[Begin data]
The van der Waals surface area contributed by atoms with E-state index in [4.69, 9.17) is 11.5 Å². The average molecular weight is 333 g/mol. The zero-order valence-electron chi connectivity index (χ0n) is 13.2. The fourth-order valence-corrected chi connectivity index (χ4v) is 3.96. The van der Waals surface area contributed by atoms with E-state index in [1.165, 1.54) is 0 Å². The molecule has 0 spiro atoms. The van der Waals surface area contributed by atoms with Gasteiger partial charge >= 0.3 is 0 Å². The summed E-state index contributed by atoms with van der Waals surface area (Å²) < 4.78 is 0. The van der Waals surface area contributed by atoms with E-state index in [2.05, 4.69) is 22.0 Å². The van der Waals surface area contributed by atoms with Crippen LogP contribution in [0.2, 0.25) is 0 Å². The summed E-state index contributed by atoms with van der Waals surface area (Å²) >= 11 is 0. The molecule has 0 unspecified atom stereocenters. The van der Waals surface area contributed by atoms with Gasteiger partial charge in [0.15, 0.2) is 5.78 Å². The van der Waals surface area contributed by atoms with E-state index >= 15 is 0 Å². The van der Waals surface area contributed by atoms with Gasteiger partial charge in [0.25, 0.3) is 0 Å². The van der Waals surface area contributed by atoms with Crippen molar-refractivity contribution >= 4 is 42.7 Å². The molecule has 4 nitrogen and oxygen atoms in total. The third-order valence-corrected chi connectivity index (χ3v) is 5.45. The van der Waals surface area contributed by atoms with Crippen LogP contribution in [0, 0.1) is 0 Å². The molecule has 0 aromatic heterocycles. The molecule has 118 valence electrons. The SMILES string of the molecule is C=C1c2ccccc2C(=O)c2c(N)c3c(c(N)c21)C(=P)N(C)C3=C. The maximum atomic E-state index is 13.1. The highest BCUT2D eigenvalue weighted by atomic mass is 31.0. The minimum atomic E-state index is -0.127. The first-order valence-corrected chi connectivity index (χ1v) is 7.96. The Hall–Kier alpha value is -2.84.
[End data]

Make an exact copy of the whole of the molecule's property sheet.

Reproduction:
The van der Waals surface area contributed by atoms with E-state index in [4.69, 9.17) is 11.5 Å². The average molecular weight is 333 g/mol. The zero-order valence-electron chi connectivity index (χ0n) is 13.2. The fourth-order valence-corrected chi connectivity index (χ4v) is 3.96. The van der Waals surface area contributed by atoms with E-state index in [1.165, 1.54) is 0 Å². The molecule has 0 spiro atoms. The van der Waals surface area contributed by atoms with Gasteiger partial charge >= 0.3 is 0 Å². The summed E-state index contributed by atoms with van der Waals surface area (Å²) < 4.78 is 0. The van der Waals surface area contributed by atoms with E-state index in [2.05, 4.69) is 22.0 Å². The van der Waals surface area contributed by atoms with Crippen LogP contribution in [0.2, 0.25) is 0 Å². The summed E-state index contributed by atoms with van der Waals surface area (Å²) >= 11 is 0. The molecule has 0 unspecified atom stereocenters. The van der Waals surface area contributed by atoms with Gasteiger partial charge in [0.15, 0.2) is 5.78 Å². The van der Waals surface area contributed by atoms with E-state index >= 15 is 0 Å². The van der Waals surface area contributed by atoms with Gasteiger partial charge in [0.25, 0.3) is 0 Å². The van der Waals surface area contributed by atoms with Crippen molar-refractivity contribution >= 4 is 42.7 Å². The molecule has 4 nitrogen and oxygen atoms in total. The third-order valence-corrected chi connectivity index (χ3v) is 5.45. The van der Waals surface area contributed by atoms with Crippen LogP contribution in [0, 0.1) is 0 Å². The molecule has 0 aromatic heterocycles. The molecule has 118 valence electrons. The SMILES string of the molecule is C=C1c2ccccc2C(=O)c2c(N)c3c(c(N)c21)C(=P)N(C)C3=C. The maximum atomic E-state index is 13.1. The highest BCUT2D eigenvalue weighted by atomic mass is 31.0. The minimum atomic E-state index is -0.127. The first-order valence-corrected chi connectivity index (χ1v) is 7.96. The Hall–Kier alpha value is -2.84.